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Will some truck drivers alter their routes and schedules to avoid safety inspections during a 72-hour period of enhanced truck inspections across North America next week? For years, I have heard from truck drivers stories of how they would take alternate routes to avoid speed limit enforcement and safety inspections. Once, when my daughter was attending a college in a neighboring state, a truck driver told me that she should avoid a certain non-Interstate route because all the truckers who wanted to evade the law took that route.

28th Annual International Roadcheck Begins June 2, 2015
The 28th Annual International Roadcheck will take place between June 2 and June 5, 2015. The Roadcheck is conducted by The Commercial Vehicle Safety Alliance together with the Federal Motor Carrier Safety Administration, Canadian Council of Motor Transport Administrators, Transport Canada, and the Secretariat of Communications and Transportation in Mexico.
Within the 72-hour period, there will be over 10,000 certified commercial truck and bus inspectors on the roads of North America. Some believe that because of heightened scrutiny, many carriers will choose not to operate during the three day period. The goal of the campaign is to average 17 inspections per minute over a 72-hour period.

North American Standard Level I Inspection
According to The Commercial Vehicle Safety Alliance, the North American Standard Level I Inspection will be conducted, which is the most thorough roadside inspection. “It is a 37-step procedure that includes a thorough examination of both the driver and vehicle. Drivers will be asked to provide items such as their license, endorsements, medical card and hours-of-service documentation, and will be checked for seat belt usage and the use of alcohol and/or drugs. The vehicle inspection includes checking items such as the braking system, coupling devices, exhaust system, frame, fuel system, lights, safe loading, steering mechanism, drive line, suspension, tires, van and open-top trailer bodies, wheels and rims, windshield wipers, and emergency exits on buses.”

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An overturning concrete mixer truck injured former Atlanta Mayor and United Nations Ambassador Andrew Young on Monday afternoon, May 11th, at the corner of Hemphill Avenue and 14th Street, in the trendy West Midtown area just north of the Georgia Tech campus. Young, the visionary 83-year-old icon of civil rights and Atlanta politics, was taken to a hospital as a precaution.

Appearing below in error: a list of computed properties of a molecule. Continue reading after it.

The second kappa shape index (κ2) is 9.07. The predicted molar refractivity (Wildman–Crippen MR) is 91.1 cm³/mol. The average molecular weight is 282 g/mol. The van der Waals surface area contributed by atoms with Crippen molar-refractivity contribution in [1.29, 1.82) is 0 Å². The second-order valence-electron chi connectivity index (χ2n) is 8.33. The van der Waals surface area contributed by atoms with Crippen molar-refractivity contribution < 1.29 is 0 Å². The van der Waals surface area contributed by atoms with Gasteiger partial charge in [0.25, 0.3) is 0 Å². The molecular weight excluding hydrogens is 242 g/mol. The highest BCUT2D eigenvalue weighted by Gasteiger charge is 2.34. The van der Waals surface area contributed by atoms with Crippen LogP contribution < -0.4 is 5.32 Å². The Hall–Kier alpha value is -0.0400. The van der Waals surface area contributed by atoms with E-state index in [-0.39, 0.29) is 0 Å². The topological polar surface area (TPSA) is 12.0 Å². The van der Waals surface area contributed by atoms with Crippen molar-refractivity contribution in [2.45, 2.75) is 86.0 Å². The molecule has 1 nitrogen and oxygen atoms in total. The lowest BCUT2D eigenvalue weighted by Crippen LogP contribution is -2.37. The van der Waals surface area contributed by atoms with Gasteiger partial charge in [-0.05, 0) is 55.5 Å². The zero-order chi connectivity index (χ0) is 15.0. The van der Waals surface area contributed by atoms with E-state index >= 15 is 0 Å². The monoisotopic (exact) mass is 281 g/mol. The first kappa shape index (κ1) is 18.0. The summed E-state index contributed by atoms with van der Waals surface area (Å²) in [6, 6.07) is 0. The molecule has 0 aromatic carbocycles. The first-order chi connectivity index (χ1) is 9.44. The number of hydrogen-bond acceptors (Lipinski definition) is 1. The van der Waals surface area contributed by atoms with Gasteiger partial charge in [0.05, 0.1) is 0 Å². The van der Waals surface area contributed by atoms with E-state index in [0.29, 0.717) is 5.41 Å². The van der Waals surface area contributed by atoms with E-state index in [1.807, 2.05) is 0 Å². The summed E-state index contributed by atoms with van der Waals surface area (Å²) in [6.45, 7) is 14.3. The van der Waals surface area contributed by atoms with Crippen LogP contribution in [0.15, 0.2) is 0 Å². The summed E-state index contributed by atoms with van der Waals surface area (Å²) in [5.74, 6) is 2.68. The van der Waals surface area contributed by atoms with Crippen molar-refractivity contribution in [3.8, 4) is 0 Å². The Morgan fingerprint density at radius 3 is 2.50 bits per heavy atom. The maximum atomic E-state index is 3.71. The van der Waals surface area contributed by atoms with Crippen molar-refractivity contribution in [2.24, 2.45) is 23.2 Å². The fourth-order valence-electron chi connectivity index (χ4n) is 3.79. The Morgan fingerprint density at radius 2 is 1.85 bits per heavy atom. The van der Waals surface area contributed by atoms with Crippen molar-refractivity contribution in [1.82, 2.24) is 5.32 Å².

News photos of the scene make it clear to me what probably happened. In loaded cement mixer trucks the center of gravity is high and constantly shifting. Standard truck driver training materials in the ready-mix concrete industry detail the handling characteristics. Concrete industry training materials describe how a loaded cement mixer truck will tip up on two wheels when making a ninety degree turn on level pavement at 12 miles per hour, and will roll over at 16 miles per hour.

The news photos show a typical pattern of a concrete mixer truck overturning in a right turn at an intersection.

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The families of the Georgia Southern nursing students killed or injured this week when a tractor trailer ran over them on I-16 bear a huge burden of pain and grief. As a parent, I cannot imagine anything worse than the sudden death of a child who has had you wrapped around her finger from the first time you held her in your arms.

The families need time, space, privacy and gracious consideration from others to have space to grieve, each in their own way.

After any such tragedy waves of welcome and unwelcome people descend upon the survivors.

First may come the well-meaning relatives, friends, neighbors and pastors. I can imagine that each family’s home has been deluged with casseroles and that parents’ Sunday School classes have signed up to provide meals for the next month. That loving embrace can help one keep going through the early days.

But then, after the funeral, folks go back to their everyday lives, leaving parents and siblings to sit in the departed child’s bedroom and weep for hours in the dark. Each must process the stages of grief.